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College of Food, Agricultural, and Environmental Sciences


Rumen Expert, Microbe Namesake, Notches 2008 OARDC Senior Faculty Research Award

April 22, 2008

WOOSTER, Ohio — Ohio State University’s Burk A. Dehority, an international expert on rumen microbiology who has two protozoan species named in his honor, has added to his recognition in a dark, wet, hard-to-see field.


A professor in the Department of Animal Sciences, Dehority has received the 2008 Distinguished Senior Faculty Research Award from the university’s Ohio Agricultural Research and Development Center (OARDC).

The award, presented each year at the OARDC Annual Research Conferece, recognizes outstanding achievements by an OARDC faculty member at the rank of professor. Winners receive a plaque, $1,000 and $3,000 for their research project’s operating expense account.

In five decades of teaching and research, Dehority “has opened ‘the black box’ of the rumen for students and researchers in the United States and abroad,” his nominators said.

The rumen is the first of four chambers in the stomach of ruminants, or cud-chewing animals. Billions of microbes may live there. They break down cellulose, the main part of plant tissue, and make it digestible to their host.

Cattle, for example, are ruminants.

“The role of ruminants in intensive and extensive (agricultural) production systems depends on a better understanding of the function of rumen microorganisms,” the nominators noted. “In this sense, Dehority’s discoveries have enabled the animal-science community to understand the unique function of (the rumen) as well as to develop economic feeding strategies that meet the nutrient requirements of individual animals and allow for the use of alternative feedstuffs.”

Dehority’s achievements, among others, include publishing a laboratory manual containing his drawings of and identification keys for rumen protozoa, a first in the field and in wide use worldwide; isolating and identifying the rumen bacteria species primarily responsible for degrading and utilizing the structural carbohydrates in forages; showing the synergy between bacterial species in the digestion of those carbohydrates, the first direct demonstration of such activity; and studying both domestic and wild ruminants and marsupials, work that could someday lead to the use of other kinds of ruminants for food production.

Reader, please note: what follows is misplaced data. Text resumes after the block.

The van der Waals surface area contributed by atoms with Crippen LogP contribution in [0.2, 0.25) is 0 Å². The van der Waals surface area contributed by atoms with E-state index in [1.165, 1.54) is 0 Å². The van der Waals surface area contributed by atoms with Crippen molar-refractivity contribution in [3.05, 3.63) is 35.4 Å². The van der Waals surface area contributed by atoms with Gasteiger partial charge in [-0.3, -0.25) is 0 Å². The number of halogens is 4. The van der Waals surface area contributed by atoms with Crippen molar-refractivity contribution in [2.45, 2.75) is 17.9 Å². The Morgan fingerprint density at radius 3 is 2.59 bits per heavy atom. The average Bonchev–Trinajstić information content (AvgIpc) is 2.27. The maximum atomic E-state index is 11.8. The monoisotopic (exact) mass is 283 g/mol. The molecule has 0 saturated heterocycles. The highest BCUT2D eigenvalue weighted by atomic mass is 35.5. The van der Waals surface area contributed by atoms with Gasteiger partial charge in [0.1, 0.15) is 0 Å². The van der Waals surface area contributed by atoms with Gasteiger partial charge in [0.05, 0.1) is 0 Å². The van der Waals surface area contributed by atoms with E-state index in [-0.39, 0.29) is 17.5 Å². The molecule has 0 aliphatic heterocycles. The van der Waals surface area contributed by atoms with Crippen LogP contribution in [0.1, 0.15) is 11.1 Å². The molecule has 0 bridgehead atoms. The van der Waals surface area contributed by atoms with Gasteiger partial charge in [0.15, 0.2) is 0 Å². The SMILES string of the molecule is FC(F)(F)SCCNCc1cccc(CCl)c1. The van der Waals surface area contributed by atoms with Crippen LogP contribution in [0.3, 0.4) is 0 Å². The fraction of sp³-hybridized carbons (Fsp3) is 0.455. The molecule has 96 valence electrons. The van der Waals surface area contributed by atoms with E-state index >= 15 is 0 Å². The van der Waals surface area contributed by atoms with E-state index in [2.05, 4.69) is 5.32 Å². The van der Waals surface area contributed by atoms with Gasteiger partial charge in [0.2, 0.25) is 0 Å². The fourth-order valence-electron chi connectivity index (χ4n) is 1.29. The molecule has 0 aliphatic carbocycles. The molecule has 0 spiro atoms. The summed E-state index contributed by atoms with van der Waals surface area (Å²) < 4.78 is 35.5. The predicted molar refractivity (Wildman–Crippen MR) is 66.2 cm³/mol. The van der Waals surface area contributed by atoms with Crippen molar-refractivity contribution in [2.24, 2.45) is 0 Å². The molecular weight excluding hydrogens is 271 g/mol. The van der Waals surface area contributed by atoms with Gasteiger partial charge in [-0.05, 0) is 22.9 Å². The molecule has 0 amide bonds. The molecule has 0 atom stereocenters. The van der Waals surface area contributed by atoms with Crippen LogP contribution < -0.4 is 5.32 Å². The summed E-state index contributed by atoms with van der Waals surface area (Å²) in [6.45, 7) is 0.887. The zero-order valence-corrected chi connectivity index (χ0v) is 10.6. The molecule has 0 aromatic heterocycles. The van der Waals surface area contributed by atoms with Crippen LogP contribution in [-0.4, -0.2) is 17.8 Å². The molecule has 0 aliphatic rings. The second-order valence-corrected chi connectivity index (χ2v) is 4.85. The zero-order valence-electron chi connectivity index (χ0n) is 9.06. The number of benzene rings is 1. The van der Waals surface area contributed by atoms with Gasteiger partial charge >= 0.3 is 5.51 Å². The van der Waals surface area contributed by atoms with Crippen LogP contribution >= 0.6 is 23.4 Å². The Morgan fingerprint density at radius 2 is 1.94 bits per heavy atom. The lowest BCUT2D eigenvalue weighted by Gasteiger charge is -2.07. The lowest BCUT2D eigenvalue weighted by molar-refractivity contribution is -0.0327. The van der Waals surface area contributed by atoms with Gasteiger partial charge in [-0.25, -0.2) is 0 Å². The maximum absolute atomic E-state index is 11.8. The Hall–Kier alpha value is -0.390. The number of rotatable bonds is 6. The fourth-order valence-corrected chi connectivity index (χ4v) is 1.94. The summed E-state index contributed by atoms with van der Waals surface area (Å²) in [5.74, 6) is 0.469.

The protozoan species that bear his name are Dasytricha dehorityi from kangaroos in Australia and Eudiplodinium dehorityi from Turkish cattle.

Dehority has authored or co-authored 159 peer-reviewed journal articles, 10 book chapters and two books; has advised 14 master’s degree students and 10 doctoral students; has attracted numerous postdoctoral and visiting scientists to his lab from around the world; and has served on the editorial board of the journal Applied and Environmental Microbiology. He received the Department of Animal Sciences Research Award in 2000 and Ohio State’s Gamma Sigma Delta Award in 1978.

He joined OARDC, then the Ohio Agricultural Experiment Station, in 1959 and served as associate chair of the Department of Animal Sciences from 1981-1994.

He holds a doctorate in agricultural biochemistry from Ohio State, a master’s degree in biochemistry from the University of Maine and an A.B. degree in chemistry from Blackburn College, Carlinville, Ill.

OARDC is the research arm of the university’s College of Food, Agricultural, and Environmental Sciences.

OARDC’s annual conference, held April 17 in Wooster, focused on a theme of “Recasting Our Agbioscience Research Agenda: Integrated Projects.”

Jan Weisenberger, senior associate vice president for research at Ohio State, gave the keynote address.

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Link: Aug. 9, 2001, Ohio State press release, “Gut Check: New Cattle Microbe Named for OSU Scientist,”

Kurt Knebusch
OARDC Director's Office